Information System as an Effective Force Against H1N1

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Public health leaders and communities face extraordinary challenges when a novel influenza virus emerges. Timely data and information are needed in order to make containment decisions, prioritize antiviral and/or vaccine distribution, deploy personnel and communicate with industry experts and the public. Arguably, pandemics that occurred before the 2009 H1N1 outbreak were more devastating because we lacked the benefit of information technology to, swiftly and in real time, gather data from diverse locations and process them into information that would guide public health leaders to decisively confront the problem.

Application of the combination of business intelligence, information systems, the internet and the World Wide Web offers an opportunity to gather geographic- and location-related data, in real time, to better understand regional and local health trends. These systems have been applied in assessing risks, evaluating treats, maintaining situational awareness, documenting disparity, notifying communities and ensuring focused allocation of resources such as vaccines and antivirals.

According to Salinksy and Gursky, “the most important building block for improving disease surveillance and timely outbreak response, and for optimizing efficiencies in public health’s traditional community-based programs and delivery of personal health care services, will be realized through electronic information systems. The gains in accuracy, effectiveness, resource tracking, and cost savings (to name a few) clearly justify sound and robust investments in the implementation of information technology (IT) solutions throughout the entirety of the public health sector.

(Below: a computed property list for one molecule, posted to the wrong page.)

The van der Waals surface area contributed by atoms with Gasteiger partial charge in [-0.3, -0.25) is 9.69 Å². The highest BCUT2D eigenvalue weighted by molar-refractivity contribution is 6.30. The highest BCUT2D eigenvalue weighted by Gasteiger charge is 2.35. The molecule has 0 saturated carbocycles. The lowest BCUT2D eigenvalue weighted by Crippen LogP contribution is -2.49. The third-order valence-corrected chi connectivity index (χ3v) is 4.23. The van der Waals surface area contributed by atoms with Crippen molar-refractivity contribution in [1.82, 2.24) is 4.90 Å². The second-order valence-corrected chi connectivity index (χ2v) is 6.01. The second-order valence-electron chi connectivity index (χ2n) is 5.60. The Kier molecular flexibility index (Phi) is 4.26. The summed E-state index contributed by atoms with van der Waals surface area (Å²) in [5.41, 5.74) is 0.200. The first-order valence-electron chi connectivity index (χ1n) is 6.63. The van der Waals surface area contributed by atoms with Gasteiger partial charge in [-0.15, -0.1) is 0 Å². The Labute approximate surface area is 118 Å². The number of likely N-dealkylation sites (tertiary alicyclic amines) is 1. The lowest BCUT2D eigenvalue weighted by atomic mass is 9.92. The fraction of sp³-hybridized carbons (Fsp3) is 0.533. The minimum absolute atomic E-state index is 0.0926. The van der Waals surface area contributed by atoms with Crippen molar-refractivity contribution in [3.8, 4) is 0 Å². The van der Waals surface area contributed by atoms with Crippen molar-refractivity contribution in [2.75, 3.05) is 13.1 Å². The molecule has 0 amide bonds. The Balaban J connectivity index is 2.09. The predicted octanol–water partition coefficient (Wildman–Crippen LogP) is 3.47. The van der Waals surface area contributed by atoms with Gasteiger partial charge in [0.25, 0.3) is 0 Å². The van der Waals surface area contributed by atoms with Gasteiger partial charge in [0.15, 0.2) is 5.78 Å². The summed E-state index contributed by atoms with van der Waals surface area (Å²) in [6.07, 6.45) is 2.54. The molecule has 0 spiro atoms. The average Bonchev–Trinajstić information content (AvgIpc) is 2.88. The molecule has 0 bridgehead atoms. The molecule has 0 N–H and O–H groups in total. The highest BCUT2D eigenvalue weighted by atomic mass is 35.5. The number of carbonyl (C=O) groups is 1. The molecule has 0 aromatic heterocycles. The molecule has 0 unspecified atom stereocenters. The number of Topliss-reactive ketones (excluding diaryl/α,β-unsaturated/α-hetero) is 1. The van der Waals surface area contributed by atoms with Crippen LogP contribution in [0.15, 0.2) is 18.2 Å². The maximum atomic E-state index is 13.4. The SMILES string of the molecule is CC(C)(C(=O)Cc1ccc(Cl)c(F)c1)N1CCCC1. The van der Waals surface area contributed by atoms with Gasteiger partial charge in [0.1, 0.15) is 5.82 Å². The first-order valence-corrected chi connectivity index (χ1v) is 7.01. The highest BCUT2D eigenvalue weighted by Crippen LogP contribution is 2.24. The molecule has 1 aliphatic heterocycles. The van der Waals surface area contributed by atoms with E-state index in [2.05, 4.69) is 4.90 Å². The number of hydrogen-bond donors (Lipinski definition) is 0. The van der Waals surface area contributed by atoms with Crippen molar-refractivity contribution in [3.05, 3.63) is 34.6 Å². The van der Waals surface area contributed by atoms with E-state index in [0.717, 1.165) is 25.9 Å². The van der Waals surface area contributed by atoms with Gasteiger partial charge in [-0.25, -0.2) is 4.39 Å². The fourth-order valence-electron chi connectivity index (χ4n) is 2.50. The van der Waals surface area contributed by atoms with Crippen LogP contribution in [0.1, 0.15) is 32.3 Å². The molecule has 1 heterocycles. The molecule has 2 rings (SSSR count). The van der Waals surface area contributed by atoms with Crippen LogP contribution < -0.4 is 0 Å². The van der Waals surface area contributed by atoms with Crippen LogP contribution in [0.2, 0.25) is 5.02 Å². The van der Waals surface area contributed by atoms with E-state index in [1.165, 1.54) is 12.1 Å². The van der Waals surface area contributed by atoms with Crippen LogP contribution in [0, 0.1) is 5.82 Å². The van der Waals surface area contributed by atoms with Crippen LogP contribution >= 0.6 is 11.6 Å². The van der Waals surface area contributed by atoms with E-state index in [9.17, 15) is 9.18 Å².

However, while information technology has enhanced the tracking of outbreaks in real-time, it has also served as an efficient vehicle of rumors and misinformation through social virtual networks. An Influenza outbreak is transboundary and does not respect any territorial or geographical boarders. Unfortunately, there are surveillance gaps in many underdeveloped parts of the world. This is because information technology is underused due to affordability, adaptability and low level of awareness. Our global interconnectedness through trade and transportation, in spite of its numerous advantages, has not helped the matter.

It has allowed infectious diseases to spread greater distances, pass more easily between humans and animals and evolve into new and more virulent strains. The incubation periods of some infections are such that those infected go symptomless for days and the effect of information systems on an outbreak may only be as good as timely disclosure of symptoms to health officials. EMA’s business intelligence/information technology application could be the magic wand in the timely detection and containment of flu outbreaks if expanded, or made to support a much wider surveillance program.

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